I’m sure I’ve said it before somewhere at some time — I may be the biggest fan of teen angst movies. Yeah, they’re not going to win any awards, but as I get older, I love reliving my youth through them. It’s a small pleasure. Plus, they usually have lots of naked girls running around in them. That’s a big pleasure.
Bickford Shmeckler’s Cool Ideas seemed to be just what I needed. A college nerd, Bickford Shmeckler (Patrick Fugit, “Wristcutters: A Love Story”) has himself a book of ideas. Every day, he writes thoughts in the book that would make the average persons head spin. So you can understand how upset he gets when a sorority girl, Sarah Witt (Olivia Wilde) “borrows” his book of deep ponderings. That unto itself is bad enough, but of course she gives the book to a friend, who gives to another person and another . . . until Bickford’s writings are being passed all around campus.
So, as he hunts down his prized possession he has the joy of being introduced to a few strange characters that have come into contact with the book. Matthew Lillard (“Without a Paddle”) is a crazy homeless guy who believes in inter-dimensional beings. After reading the book he thinks Bickford can lead them all. John Cho (“Harold & Kumar Go to White Castle”) leads an AD&D group that drops everything to spread the gospel of the book. It turns out everyone who reads the book either has a mental orgasm or feels enlightened by the thoughts on life, the universe and everything (shameless “The Hitchhiker’s Guide to the Galaxy” plug). Bickford has become a reluctant star.
That’s because he’s is an introverted goob. He’s one of those guys who make use of huge words that only impress complete idiots and he rambles on seemingly aimlessly when poised a simple question. In short, he’s a kid with absolutely no people skills. Casting Patrick Fugit in the lead role was an interesting choice. While his exterior is a bit clunky, I kind of expected someone named Bickford Shmeckler to look more like Gilbert from “Revenge of the Nerds.” Nothing particularly wrong with him in the role, it’s just a personal preference — I like my dorks looking like dorks not like emu semi-goths.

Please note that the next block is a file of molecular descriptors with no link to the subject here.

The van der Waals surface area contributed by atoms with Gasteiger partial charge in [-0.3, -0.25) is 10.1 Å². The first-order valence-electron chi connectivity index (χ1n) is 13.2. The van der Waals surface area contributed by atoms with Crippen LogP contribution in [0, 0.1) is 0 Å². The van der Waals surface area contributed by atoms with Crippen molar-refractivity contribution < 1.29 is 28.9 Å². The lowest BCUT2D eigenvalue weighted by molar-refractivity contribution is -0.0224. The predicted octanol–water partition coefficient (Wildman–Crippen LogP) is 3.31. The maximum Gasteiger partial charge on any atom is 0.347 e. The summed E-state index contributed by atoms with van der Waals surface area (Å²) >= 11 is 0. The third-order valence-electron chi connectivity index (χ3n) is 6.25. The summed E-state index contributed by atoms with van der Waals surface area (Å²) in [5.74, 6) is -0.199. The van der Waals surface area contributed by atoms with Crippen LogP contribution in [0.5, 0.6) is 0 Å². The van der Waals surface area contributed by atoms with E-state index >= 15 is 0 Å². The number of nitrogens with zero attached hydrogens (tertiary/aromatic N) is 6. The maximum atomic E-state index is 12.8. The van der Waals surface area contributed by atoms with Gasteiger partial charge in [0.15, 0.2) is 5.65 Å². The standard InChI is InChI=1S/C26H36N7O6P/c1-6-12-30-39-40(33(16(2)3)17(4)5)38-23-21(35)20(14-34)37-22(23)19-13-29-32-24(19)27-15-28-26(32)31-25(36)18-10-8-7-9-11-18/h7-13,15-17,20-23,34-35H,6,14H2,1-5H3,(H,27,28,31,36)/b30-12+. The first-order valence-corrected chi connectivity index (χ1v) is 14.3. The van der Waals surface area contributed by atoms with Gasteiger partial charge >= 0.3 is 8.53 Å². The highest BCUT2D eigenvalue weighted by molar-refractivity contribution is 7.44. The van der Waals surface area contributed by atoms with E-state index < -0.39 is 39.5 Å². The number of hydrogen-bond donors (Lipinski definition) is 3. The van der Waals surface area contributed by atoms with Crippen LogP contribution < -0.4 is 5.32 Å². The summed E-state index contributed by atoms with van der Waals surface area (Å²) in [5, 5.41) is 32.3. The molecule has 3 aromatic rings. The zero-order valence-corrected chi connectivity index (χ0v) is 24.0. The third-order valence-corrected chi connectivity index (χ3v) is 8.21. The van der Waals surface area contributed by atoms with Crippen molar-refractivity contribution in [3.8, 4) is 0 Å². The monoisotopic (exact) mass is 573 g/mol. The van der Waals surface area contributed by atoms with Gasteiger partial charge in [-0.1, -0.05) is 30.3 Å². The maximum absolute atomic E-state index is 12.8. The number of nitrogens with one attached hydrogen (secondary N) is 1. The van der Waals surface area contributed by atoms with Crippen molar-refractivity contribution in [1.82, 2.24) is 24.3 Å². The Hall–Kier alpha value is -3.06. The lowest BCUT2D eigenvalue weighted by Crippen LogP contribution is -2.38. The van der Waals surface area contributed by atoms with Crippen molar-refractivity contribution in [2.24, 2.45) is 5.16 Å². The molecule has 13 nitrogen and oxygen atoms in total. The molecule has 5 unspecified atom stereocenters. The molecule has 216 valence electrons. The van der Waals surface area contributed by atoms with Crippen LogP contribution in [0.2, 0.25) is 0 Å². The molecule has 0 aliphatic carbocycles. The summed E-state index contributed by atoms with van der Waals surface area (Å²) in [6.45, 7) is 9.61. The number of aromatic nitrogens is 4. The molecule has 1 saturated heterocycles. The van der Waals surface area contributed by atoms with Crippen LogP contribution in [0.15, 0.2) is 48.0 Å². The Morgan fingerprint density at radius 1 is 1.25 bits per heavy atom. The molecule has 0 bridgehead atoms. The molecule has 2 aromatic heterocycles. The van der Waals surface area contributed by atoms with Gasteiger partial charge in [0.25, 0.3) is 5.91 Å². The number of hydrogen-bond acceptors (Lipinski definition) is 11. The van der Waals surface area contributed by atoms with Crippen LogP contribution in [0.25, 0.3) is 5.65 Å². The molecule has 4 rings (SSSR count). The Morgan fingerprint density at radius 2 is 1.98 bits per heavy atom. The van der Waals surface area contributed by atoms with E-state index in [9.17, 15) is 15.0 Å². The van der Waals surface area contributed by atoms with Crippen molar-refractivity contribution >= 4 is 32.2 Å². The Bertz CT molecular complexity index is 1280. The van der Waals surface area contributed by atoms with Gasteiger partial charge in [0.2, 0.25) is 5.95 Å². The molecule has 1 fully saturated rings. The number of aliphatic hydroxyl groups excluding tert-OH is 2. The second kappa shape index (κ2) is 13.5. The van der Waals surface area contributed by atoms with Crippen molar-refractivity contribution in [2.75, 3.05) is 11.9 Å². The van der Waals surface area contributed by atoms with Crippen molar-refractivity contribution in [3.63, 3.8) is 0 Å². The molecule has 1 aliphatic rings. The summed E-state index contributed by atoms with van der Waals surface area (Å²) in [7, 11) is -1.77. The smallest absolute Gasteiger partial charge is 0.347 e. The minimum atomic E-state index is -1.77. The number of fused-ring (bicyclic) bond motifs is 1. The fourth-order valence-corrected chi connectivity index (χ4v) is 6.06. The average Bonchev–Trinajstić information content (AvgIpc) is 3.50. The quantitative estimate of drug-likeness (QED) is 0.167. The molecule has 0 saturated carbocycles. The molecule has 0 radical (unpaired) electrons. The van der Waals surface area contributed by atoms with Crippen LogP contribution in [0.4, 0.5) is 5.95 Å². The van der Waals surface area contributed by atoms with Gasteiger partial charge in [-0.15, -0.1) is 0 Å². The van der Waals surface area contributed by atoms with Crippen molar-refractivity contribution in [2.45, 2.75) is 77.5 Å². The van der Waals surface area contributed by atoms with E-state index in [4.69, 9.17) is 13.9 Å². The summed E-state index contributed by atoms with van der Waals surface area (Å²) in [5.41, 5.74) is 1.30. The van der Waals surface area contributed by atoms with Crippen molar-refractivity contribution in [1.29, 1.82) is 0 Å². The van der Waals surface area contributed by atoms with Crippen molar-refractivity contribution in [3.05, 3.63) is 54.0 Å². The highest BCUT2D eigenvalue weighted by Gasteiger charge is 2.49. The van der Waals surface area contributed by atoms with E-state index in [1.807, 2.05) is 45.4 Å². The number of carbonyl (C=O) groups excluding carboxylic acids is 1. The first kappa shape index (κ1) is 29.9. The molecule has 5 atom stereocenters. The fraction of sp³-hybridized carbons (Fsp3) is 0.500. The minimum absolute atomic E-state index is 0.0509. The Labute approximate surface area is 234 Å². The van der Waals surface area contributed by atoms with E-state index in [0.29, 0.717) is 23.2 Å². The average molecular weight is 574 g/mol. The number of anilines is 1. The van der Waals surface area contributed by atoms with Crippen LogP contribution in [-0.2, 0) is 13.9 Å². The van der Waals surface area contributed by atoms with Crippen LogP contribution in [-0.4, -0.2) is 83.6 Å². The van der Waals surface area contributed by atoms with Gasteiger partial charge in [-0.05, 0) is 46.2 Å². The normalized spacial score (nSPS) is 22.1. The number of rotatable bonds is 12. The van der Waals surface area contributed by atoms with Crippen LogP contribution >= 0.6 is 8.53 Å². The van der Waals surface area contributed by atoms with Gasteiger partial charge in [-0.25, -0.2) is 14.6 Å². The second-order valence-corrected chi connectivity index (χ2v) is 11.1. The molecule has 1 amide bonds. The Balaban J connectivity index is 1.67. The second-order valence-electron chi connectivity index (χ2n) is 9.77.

And while I applaud the fact that Bickford Shmeckler’s Cool Ideas doesn’t follow any of the set parameters of the typical college life movie, I can’t help but feel dismayed. First, and oh so painful, there’s no nudity. None. Casting hottie Olivia Wilde (she was the lesbo who broke Mischa Barton’s cherry in “The O.C.”) in the female lead without asking her to bare even the smallest amount of skin is a crime worse than dog-fighting (fuck you Michael Vick). Filming toga parties and luaus without heaps of reckless drinking is problematic too. There are a bunch of stoner scenes, but they’re not nearly as fun as watching guys and girls pound a fifth of whisky and puke all over themselves. Oh, how I miss the days of college!
There are a few endearing qualities about Bickford Shmeckler’s Cool Ideas that I suppose I shouldn’t overlook. It is a funny movie. I especially thought it was funny when the Dungeons and Dragons players thought Bickford was a nerd. Talk about irony! There was also the underlying message carried throughout the movie that even those atop the mountain need to reach out for help — everyone needs to clear something off of their conscious and there is always someone willing to listen (even if they’re someone unexpected).
I’d say give Bickford Shmeckler’s Cool Ideas a view if, and only if, you’d like to see a relatively new take on the tried and true teen movie formula. If you’re like me (read that as shallow), then skip and rent one of the other 100+ alcohol-fueled, naked girl obsessed college flicks.